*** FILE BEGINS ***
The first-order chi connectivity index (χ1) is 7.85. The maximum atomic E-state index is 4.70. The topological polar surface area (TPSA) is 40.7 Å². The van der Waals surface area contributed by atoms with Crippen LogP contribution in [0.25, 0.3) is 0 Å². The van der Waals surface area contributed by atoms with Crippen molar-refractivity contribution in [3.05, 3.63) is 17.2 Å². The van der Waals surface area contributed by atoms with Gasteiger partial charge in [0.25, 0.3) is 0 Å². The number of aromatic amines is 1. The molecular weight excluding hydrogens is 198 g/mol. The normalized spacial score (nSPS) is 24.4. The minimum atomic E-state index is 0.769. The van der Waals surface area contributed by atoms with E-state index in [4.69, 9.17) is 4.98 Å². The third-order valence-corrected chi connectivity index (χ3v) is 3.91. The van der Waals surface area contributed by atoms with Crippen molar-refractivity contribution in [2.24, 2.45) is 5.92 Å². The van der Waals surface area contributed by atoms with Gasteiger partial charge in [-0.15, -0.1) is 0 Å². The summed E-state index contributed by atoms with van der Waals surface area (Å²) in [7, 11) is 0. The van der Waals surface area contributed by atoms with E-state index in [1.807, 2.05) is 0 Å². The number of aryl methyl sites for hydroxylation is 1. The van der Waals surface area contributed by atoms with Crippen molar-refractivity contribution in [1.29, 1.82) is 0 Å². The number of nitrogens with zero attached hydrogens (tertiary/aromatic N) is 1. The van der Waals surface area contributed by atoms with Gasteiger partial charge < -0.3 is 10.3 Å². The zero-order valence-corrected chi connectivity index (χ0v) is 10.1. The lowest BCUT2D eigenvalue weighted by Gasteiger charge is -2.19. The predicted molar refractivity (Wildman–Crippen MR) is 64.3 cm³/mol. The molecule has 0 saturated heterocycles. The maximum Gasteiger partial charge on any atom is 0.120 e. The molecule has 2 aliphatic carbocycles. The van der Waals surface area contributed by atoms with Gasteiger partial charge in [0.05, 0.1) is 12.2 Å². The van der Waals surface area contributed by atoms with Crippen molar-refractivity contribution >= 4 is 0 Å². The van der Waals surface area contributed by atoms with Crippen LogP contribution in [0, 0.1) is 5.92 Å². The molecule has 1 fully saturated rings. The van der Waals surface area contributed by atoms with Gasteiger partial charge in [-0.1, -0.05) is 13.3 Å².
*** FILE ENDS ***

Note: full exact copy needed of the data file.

The first-order chi connectivity index (χ1) is 7.85. The maximum atomic E-state index is 4.70. The topological polar surface area (TPSA) is 40.7 Å². The van der Waals surface area contributed by atoms with Crippen LogP contribution in [0.25, 0.3) is 0 Å². The van der Waals surface area contributed by atoms with Crippen molar-refractivity contribution in [3.05, 3.63) is 17.2 Å². The van der Waals surface area contributed by atoms with Gasteiger partial charge in [0.25, 0.3) is 0 Å². The number of aromatic amines is 1. The molecular weight excluding hydrogens is 198 g/mol. The normalized spacial score (nSPS) is 24.4. The minimum atomic E-state index is 0.769. The van der Waals surface area contributed by atoms with E-state index in [4.69, 9.17) is 4.98 Å². The third-order valence-corrected chi connectivity index (χ3v) is 3.91. The van der Waals surface area contributed by atoms with Crippen molar-refractivity contribution in [2.24, 2.45) is 5.92 Å². The van der Waals surface area contributed by atoms with Gasteiger partial charge in [-0.15, -0.1) is 0 Å². The summed E-state index contributed by atoms with van der Waals surface area (Å²) in [7, 11) is 0. The van der Waals surface area contributed by atoms with E-state index in [1.807, 2.05) is 0 Å². The number of aryl methyl sites for hydroxylation is 1. The van der Waals surface area contributed by atoms with Crippen molar-refractivity contribution in [1.29, 1.82) is 0 Å². The number of nitrogens with zero attached hydrogens (tertiary/aromatic N) is 1. The van der Waals surface area contributed by atoms with Gasteiger partial charge < -0.3 is 10.3 Å². The zero-order valence-corrected chi connectivity index (χ0v) is 10.1. The lowest BCUT2D eigenvalue weighted by Gasteiger charge is -2.19. The predicted molar refractivity (Wildman–Crippen MR) is 64.3 cm³/mol. The molecule has 0 saturated heterocycles. The maximum Gasteiger partial charge on any atom is 0.120 e. The molecule has 2 aliphatic carbocycles. The van der Waals surface area contributed by atoms with Gasteiger partial charge in [0.05, 0.1) is 12.2 Å². The van der Waals surface area contributed by atoms with Crippen molar-refractivity contribution >= 4 is 0 Å². The van der Waals surface area contributed by atoms with Crippen LogP contribution in [0, 0.1) is 5.92 Å². The molecule has 1 fully saturated rings. The van der Waals surface area contributed by atoms with Gasteiger partial charge in [-0.1, -0.05) is 13.3 Å².